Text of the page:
Opportunity certainly knocked for a few famous (and a few not so famous) faces over the years:


The Ascot Gavotte from My Fair Lady. Seemed appropriate somehow this week. The keen-eyed will, of course, have noticed that the horses are actually going in the wrong direction but nevertheless.

Quote: Billy Bunter @ 20th June 2024, 7:34 PM

The Ascot Gavotte from My Fair Lady. Seemed appropriate somehow this week. The keen-eyed will, of course, have noticed that the horses are actually going in the wrong direction but nevertheless.

Yes, I did notice that 🥱

Two comic music hall songs from Fred Gibson:

Buying a Stamp


the World War 1 song The Photo of the Girl I Left Behind


Born Samuel Cowan in London on 30 July 1881 - 31 March 1938, Sam Mayo was an English music hall entertainer, pianist and songwriter.
He first worked in his father's second-hand shop while singing in pubs and clubs with his brothers, Ted and Maurice, and collecting bets. This early involvement in gambling stayed with him, heavy gambling causing him to be declared bankrupt three times. He adopted the stage surname "Mayo" to distinguish himself from his brother Ted Cowan.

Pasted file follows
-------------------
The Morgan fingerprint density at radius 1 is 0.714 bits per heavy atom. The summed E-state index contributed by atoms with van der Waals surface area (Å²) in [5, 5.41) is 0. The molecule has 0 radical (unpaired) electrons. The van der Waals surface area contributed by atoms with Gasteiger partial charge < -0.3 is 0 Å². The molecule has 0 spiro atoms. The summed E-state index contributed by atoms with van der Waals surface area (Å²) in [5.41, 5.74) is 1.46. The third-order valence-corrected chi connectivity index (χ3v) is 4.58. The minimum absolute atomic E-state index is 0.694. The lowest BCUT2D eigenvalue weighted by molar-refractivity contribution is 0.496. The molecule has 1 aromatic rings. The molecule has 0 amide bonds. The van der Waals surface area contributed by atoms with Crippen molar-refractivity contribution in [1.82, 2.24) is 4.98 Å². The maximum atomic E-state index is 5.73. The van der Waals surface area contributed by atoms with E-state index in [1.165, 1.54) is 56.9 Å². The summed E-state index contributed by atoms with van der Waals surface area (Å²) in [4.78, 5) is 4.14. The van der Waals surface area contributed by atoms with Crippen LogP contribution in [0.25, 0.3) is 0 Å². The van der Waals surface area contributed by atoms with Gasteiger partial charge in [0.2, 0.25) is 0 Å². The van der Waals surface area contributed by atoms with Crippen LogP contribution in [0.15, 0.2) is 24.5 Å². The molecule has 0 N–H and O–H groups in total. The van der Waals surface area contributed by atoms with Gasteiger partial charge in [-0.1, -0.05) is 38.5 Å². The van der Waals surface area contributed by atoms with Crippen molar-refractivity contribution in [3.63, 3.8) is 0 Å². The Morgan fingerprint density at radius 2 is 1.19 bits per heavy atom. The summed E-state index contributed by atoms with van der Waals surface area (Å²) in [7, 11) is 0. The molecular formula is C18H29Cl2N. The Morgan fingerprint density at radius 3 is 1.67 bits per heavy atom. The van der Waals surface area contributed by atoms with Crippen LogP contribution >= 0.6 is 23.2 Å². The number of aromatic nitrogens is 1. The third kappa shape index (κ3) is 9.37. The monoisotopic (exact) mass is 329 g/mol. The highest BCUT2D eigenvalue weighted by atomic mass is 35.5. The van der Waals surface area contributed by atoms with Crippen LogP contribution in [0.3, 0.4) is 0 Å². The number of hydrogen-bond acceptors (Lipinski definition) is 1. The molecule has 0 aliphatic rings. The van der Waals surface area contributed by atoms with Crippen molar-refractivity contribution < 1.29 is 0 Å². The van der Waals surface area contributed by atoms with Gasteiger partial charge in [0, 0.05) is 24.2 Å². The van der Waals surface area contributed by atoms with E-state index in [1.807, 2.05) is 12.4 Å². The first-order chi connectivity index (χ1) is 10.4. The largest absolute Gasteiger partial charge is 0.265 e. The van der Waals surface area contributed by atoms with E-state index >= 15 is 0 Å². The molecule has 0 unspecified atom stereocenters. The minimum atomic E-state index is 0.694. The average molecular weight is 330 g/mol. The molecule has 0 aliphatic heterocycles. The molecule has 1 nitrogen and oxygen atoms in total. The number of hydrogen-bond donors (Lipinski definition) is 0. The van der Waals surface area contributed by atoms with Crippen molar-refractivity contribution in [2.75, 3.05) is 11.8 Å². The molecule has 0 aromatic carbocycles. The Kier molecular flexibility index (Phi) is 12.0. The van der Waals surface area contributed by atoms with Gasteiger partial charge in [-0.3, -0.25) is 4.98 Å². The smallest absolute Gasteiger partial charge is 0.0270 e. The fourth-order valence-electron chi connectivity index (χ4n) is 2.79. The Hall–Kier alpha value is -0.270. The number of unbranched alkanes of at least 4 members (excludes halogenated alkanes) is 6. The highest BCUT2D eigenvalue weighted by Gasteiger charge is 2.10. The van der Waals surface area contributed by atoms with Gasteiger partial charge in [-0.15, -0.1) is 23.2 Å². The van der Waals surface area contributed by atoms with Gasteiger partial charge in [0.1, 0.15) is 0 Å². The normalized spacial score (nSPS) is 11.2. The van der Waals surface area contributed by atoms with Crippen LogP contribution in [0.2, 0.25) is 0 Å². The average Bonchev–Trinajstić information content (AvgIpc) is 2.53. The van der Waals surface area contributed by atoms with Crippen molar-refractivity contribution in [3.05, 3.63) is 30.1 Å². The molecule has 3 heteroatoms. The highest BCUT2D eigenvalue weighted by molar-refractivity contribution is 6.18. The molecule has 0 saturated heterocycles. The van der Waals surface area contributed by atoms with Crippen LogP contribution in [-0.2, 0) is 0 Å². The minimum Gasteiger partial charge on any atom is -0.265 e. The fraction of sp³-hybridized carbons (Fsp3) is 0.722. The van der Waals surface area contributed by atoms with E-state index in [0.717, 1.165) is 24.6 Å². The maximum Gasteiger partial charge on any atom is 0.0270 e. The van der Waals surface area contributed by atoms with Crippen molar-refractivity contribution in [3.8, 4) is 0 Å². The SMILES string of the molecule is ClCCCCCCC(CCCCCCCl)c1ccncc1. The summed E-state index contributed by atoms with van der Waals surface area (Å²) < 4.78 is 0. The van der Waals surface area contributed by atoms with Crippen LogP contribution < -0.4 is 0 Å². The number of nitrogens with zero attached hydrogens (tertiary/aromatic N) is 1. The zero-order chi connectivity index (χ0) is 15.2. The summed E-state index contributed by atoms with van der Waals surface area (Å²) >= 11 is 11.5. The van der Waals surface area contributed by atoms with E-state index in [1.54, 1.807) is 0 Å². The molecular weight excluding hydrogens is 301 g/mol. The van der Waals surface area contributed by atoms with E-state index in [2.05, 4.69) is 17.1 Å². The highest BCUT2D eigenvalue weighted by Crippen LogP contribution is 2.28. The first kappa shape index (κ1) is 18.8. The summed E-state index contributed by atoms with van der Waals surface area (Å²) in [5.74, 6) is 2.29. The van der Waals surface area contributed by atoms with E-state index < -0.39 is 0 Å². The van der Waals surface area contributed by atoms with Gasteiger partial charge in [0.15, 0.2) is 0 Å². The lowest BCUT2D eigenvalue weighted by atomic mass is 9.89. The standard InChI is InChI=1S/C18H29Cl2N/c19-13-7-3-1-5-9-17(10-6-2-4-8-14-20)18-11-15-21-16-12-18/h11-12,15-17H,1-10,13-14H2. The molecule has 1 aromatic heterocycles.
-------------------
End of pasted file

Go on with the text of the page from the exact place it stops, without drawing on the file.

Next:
Mayo developed a unique comic style as a music hall singer. Dressed in long overcoat, he sat deadpan at the piano and sang in a lugubrious voice and with quirky humour and was billed as "The Immobile One". He holds the record for appearing at the greatest number of music halls in a single evening, appearing at nine London venues on the evening of 21 January 1905.

Mayo mostly wrote his own songs, such as The Trumpeter: